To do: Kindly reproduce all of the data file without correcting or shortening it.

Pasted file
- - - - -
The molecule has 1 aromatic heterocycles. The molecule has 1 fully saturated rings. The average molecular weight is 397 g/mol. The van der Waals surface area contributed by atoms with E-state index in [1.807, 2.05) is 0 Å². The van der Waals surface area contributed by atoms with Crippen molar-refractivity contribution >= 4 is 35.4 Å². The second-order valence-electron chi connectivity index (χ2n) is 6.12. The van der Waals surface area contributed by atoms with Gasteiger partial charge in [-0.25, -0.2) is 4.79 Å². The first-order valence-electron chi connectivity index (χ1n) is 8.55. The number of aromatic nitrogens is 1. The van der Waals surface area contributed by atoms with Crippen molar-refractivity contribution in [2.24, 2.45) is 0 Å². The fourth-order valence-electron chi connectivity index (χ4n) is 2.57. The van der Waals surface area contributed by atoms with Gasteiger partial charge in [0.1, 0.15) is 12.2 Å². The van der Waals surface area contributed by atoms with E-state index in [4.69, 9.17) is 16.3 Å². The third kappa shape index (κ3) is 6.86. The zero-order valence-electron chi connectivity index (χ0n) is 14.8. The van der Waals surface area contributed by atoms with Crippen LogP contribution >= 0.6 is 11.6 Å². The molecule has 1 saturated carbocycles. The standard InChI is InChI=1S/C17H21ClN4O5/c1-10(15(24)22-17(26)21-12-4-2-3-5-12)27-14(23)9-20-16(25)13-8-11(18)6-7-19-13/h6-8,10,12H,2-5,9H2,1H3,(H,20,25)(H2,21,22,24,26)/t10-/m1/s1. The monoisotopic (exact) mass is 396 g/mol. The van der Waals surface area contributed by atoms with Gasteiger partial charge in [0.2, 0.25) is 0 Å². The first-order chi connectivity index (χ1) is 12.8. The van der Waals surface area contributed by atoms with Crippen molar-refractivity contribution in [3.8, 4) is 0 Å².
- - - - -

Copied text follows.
The molecule has 1 aromatic heterocycles. The molecule has 1 fully saturated rings. The average molecular weight is 397 g/mol. The van der Waals surface area contributed by atoms with E-state index in [1.807, 2.05) is 0 Å². The van der Waals surface area contributed by atoms with Crippen molar-refractivity contribution >= 4 is 35.4 Å². The second-order valence-electron chi connectivity index (χ2n) is 6.12. The van der Waals surface area contributed by atoms with Gasteiger partial charge in [-0.25, -0.2) is 4.79 Å². The first-order valence-electron chi connectivity index (χ1n) is 8.55. The number of aromatic nitrogens is 1. The van der Waals surface area contributed by atoms with Crippen molar-refractivity contribution in [2.24, 2.45) is 0 Å². The fourth-order valence-electron chi connectivity index (χ4n) is 2.57. The van der Waals surface area contributed by atoms with Gasteiger partial charge in [0.1, 0.15) is 12.2 Å². The van der Waals surface area contributed by atoms with E-state index in [4.69, 9.17) is 16.3 Å². The third kappa shape index (κ3) is 6.86. The zero-order valence-electron chi connectivity index (χ0n) is 14.8. The van der Waals surface area contributed by atoms with Crippen LogP contribution >= 0.6 is 11.6 Å². The molecule has 1 saturated carbocycles. The standard InChI is InChI=1S/C17H21ClN4O5/c1-10(15(24)22-17(26)21-12-4-2-3-5-12)27-14(23)9-20-16(25)13-8-11(18)6-7-19-13/h6-8,10,12H,2-5,9H2,1H3,(H,20,25)(H2,21,22,24,26)/t10-/m1/s1. The monoisotopic (exact) mass is 396 g/mol. The van der Waals surface area contributed by atoms with Gasteiger partial charge in [0.2, 0.25) is 0 Å². The first-order chi connectivity index (χ1) is 12.8. The van der Waals surface area contributed by atoms with Crippen molar-refractivity contribution in [3.8, 4) is 0 Å².